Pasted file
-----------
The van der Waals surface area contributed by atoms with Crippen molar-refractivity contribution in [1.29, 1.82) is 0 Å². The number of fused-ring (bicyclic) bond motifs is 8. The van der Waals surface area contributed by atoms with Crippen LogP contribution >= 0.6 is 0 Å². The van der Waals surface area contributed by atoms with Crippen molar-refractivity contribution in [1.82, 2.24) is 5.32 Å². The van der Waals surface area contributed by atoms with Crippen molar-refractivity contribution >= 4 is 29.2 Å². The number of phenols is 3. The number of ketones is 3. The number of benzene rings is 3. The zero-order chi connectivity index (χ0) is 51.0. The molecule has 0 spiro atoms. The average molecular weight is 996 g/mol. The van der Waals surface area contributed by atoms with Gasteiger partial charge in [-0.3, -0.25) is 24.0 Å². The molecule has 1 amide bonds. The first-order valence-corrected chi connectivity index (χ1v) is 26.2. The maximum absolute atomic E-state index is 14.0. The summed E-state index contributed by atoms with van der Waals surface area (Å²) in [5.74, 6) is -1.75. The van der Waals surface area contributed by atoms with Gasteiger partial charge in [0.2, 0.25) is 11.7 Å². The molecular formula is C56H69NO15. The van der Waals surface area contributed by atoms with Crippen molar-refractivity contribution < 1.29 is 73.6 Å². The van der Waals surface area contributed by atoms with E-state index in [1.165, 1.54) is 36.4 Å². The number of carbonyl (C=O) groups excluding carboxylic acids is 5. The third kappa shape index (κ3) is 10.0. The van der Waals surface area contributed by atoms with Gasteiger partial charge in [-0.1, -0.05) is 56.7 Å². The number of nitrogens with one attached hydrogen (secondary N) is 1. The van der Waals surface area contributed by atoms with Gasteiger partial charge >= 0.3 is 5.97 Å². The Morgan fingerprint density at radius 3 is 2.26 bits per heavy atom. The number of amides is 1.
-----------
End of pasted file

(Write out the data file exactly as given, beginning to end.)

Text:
The van der Waals surface area contributed by atoms with Crippen molar-refractivity contribution in [1.29, 1.82) is 0 Å². The number of fused-ring (bicyclic) bond motifs is 8. The van der Waals surface area contributed by atoms with Crippen LogP contribution >= 0.6 is 0 Å². The van der Waals surface area contributed by atoms with Crippen molar-refractivity contribution in [1.82, 2.24) is 5.32 Å². The van der Waals surface area contributed by atoms with Crippen molar-refractivity contribution >= 4 is 29.2 Å². The number of phenols is 3. The number of ketones is 3. The number of benzene rings is 3. The zero-order chi connectivity index (χ0) is 51.0. The molecule has 0 spiro atoms. The average molecular weight is 996 g/mol. The van der Waals surface area contributed by atoms with Gasteiger partial charge in [-0.3, -0.25) is 24.0 Å². The molecule has 1 amide bonds. The first-order valence-corrected chi connectivity index (χ1v) is 26.2. The maximum absolute atomic E-state index is 14.0. The summed E-state index contributed by atoms with van der Waals surface area (Å²) in [5.74, 6) is -1.75. The van der Waals surface area contributed by atoms with Gasteiger partial charge in [0.2, 0.25) is 11.7 Å². The molecular formula is C56H69NO15. The van der Waals surface area contributed by atoms with Crippen molar-refractivity contribution < 1.29 is 73.6 Å². The van der Waals surface area contributed by atoms with E-state index in [1.165, 1.54) is 36.4 Å². The number of carbonyl (C=O) groups excluding carboxylic acids is 5. The third kappa shape index (κ3) is 10.0. The van der Waals surface area contributed by atoms with Gasteiger partial charge in [-0.1, -0.05) is 56.7 Å². The number of nitrogens with one attached hydrogen (secondary N) is 1. The van der Waals surface area contributed by atoms with Gasteiger partial charge >= 0.3 is 5.97 Å². The Morgan fingerprint density at radius 3 is 2.26 bits per heavy atom. The number of amides is 1.